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  • 1
    In: PLoS ONE, 2016, Vol.11(8)
    Description: Economic complexity reflects the amount of knowledge that is embedded in the productive structure of an economy. By combining tools from network science and econometrics, a robust and stable relationship between a country’s productive structure and its economic growth has been established. Here we report that not only goods but also services are important for predicting the rate at which countries will grow. By adopting a terminology which classifies manufactured goods and delivered services as products, we investigate the influence of services on the country’s productive structure. In particular, we provide evidence that complexity indices for services are in general higher than those for goods, which is reflected in a general tendency to rank countries with developed service sector higher than countries with economy centred on manufacturing of goods. By focusing on country dynamics based on experimental data, we investigate the impact of services on the economic complexity of countries measured in the product space (consisting of both goods and services). Importantly, we show that diversification of service exports and its sophistication can provide an additional route for economic growth in both developing and developed countries.
    Keywords: Research Article ; Social Sciences ; Social Sciences ; Social Sciences ; Ecology And Environmental Sciences ; Research And Analysis Methods ; Physical Sciences ; People And Places ; Social Sciences ; Social Sciences ; Social Sciences ; Physical Sciences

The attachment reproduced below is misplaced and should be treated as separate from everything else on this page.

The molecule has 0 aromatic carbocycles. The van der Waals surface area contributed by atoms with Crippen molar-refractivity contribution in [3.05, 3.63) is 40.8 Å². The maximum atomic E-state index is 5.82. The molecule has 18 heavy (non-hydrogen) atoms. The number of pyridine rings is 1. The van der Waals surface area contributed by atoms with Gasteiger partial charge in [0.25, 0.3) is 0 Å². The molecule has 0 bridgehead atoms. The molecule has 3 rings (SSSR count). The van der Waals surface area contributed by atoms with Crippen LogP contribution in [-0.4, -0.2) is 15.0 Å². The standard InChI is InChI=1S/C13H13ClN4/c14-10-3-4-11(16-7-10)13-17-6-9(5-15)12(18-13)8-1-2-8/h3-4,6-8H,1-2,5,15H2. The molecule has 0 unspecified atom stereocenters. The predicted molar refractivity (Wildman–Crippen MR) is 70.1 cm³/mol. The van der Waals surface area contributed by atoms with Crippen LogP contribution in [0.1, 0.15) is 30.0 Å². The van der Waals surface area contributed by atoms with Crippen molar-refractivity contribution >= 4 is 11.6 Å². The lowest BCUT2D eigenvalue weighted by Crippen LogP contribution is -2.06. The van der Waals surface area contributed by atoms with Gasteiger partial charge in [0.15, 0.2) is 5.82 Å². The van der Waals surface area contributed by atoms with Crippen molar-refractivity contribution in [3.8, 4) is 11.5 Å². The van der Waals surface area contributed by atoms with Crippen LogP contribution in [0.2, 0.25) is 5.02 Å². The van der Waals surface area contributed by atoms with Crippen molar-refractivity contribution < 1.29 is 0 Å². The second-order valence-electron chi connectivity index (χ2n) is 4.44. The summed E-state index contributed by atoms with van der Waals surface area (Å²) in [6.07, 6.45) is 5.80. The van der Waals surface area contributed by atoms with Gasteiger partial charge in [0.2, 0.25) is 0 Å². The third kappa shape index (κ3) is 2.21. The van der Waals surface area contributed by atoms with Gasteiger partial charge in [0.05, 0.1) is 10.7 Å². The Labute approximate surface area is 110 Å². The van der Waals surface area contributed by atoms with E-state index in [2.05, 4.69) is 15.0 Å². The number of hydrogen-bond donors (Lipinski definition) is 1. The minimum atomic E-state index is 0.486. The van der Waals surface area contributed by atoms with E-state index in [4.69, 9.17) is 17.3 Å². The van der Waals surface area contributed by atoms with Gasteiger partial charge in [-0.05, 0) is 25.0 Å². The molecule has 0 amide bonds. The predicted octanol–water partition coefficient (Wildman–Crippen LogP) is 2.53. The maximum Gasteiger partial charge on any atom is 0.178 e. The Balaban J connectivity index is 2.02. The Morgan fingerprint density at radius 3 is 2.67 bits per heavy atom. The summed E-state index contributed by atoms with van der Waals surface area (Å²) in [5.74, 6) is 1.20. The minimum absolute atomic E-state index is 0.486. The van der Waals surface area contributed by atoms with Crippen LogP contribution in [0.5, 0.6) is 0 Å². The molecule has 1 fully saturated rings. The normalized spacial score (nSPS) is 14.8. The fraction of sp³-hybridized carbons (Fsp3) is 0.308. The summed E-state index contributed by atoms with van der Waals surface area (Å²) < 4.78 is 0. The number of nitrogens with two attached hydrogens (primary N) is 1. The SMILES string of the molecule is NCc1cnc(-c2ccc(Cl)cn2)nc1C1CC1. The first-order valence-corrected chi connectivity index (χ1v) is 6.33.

E-ISSN: 1932-6203
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  • 2
    In: PLoS ONE, 2014, Vol.9(6)
    Description: Many contagions spread over various types of communication networks and their spreading dynamics have been extensively studied in the literature. Here we propose a general model for the concurrent spread of an arbitrary number of contagions in complex networks. The model is stochastic and runs in discrete time, and includes two widely used mechanisms by which a node can change its state. The first, termed the spontaneous state change mechanism, describes spontaneous transition to another state, while the second, termed the contact-induced state change mechanism, describes acquiring other contagions due to contact with the neighbors. We consider reactive discrete-time spreading processes of multiple concurrent contagions where time steps are of finite size without neglecting the possibility of multiple infecting events in a single time step. An essential element for making the model numerically tractable is the use of an approximation for the probability that a node transits to a specific state given any set of neighboring states. Different transmission probabilities may be present between each pair of states. We also derive corresponding continuous–time equations that are simple and intuitive. The model includes many well-known epidemic and rumor spreading models as a special case and it naturally captures spreading processes in multiplex networks.